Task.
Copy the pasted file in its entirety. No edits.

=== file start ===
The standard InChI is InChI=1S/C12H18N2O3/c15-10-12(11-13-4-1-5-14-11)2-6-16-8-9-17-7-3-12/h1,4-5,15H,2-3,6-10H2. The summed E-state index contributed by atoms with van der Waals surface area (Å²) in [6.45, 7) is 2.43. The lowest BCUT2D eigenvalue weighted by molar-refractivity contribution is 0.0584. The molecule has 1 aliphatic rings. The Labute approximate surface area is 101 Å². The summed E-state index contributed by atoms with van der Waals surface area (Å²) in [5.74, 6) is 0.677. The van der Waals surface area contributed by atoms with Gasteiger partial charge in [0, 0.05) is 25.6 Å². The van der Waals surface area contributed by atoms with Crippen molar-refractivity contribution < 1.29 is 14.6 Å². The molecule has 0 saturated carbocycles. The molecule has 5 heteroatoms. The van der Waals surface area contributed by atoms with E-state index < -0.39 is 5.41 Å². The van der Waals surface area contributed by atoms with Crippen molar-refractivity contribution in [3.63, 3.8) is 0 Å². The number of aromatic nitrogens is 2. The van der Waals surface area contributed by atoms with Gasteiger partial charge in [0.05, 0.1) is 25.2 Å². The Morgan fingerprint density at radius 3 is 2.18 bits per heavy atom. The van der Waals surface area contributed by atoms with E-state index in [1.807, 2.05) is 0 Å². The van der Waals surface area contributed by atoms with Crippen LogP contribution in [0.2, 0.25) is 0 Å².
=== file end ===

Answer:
The standard InChI is InChI=1S/C12H18N2O3/c15-10-12(11-13-4-1-5-14-11)2-6-16-8-9-17-7-3-12/h1,4-5,15H,2-3,6-10H2. The summed E-state index contributed by atoms with van der Waals surface area (Å²) in [6.45, 7) is 2.43. The lowest BCUT2D eigenvalue weighted by molar-refractivity contribution is 0.0584. The molecule has 1 aliphatic rings. The Labute approximate surface area is 101 Å². The summed E-state index contributed by atoms with van der Waals surface area (Å²) in [5.74, 6) is 0.677. The van der Waals surface area contributed by atoms with Gasteiger partial charge in [0, 0.05) is 25.6 Å². The van der Waals surface area contributed by atoms with Crippen molar-refractivity contribution < 1.29 is 14.6 Å². The molecule has 0 saturated carbocycles. The molecule has 5 heteroatoms. The van der Waals surface area contributed by atoms with E-state index < -0.39 is 5.41 Å². The van der Waals surface area contributed by atoms with Crippen molar-refractivity contribution in [3.63, 3.8) is 0 Å². The number of aromatic nitrogens is 2. The van der Waals surface area contributed by atoms with Gasteiger partial charge in [0.05, 0.1) is 25.2 Å². The Morgan fingerprint density at radius 3 is 2.18 bits per heavy atom. The van der Waals surface area contributed by atoms with E-state index in [1.807, 2.05) is 0 Å². The van der Waals surface area contributed by atoms with Crippen LogP contribution in [0.2, 0.25) is 0 Å².